Tim. You Gods reward them! I pr’ythee, man, look cheerly. These old fellows Have their Ingratitude in them hereditary: Their blood is cak'd, 'tis cold, it seldom flows, 'Tis lack of kindly warmth, they are not kind; And nature as it grows again tow’rd earth, Is fashion'd for the journey, dull and heavy. Go to Ventidius-prythee, be not fad, Thou’rt true, and just; ingenuously I fpeak, No Blame belongs to thee: Ventidius lately Bury'd his father, by whose death he's stepp'd Into a great estate ; when he was poor, Imprison'd, and in scarcity of friends, I clear'd him with five talents. Greet him from me; Bid him suppose, some good necessity Touches his friend, which craves to be remember'd With those five talents. That had, give't these fellows To whom 'tis instant due. Ne'er speak, or think, That Timon's fortunes 'mong his friends can sink Stew. 'Would, I could not: that thought is boun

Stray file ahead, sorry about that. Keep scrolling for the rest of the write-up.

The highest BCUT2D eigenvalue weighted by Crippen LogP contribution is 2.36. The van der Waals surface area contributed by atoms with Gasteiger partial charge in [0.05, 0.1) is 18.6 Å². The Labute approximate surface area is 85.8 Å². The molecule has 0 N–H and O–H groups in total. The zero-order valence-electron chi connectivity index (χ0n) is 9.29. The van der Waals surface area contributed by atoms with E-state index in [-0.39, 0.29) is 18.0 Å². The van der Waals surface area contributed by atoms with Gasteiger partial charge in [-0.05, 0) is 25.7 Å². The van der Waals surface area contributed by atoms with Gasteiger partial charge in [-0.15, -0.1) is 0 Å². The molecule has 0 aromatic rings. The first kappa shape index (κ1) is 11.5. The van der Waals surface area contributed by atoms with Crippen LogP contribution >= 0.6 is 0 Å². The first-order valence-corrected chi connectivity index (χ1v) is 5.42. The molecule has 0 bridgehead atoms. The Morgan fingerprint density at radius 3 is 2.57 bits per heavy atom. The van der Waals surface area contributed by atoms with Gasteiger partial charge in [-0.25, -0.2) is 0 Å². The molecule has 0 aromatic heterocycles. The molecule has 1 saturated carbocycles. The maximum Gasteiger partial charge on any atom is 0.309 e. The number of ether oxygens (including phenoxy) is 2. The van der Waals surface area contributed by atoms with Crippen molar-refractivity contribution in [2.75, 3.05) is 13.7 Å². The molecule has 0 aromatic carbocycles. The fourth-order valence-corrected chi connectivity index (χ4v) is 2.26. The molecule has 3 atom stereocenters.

ty's foe; Being frce itself, it thinks all others fo. [Exeunt.

ACT

my

A CT III. S CE N E I.

Lucullus's House in Athens.
Flaminius waiting, Enter a servant to him.

SERVANT I have told. have told my lord of you ; he is coming down to

you. Flam. I thank

you,

Sir.

Enter Lucullus. Ser. Here's lord.

Lucul. One of lord Timon's men; a gift, I warrantWhy, this hits right: I dreamt of a filver bafon and ewre to night. Flaminius, honest Flaminius, you are very respe&ively welcome, Sir; fill me some wine. And how does that honourable, complete, freehearted Gentleman of Athens, thy very bountiful good lord and master?

Flam. His health is well, Sir.

Lucul. I am right glad that his health is well, Sir; and what halt thou there under thy cloak, pretty Flaminius?

Flam. Faith, nothing but an empty box, Sir, which, in my lord's behalf; I come to entreat your

Honour to supply ; who, having great and instant occasion to ufe fifty talents, hath sent to your lordship to furnish him, nothing doubting your present affiftance therein.

Lucul. La, la, la, la, Nothing doubting, says he? alas, good lord, a noble gentleman 'tis, if he would not keep so good a house. Many a time and often I ha' din'd with him, and told him on't; and come again to supper to him, on purpose to have him spend less. And yet he would embrace no counsel, take no warning by my Coming ; every man hath his fault, and honesty is his. I ha' told him on't, but I could never get him from't.

Enter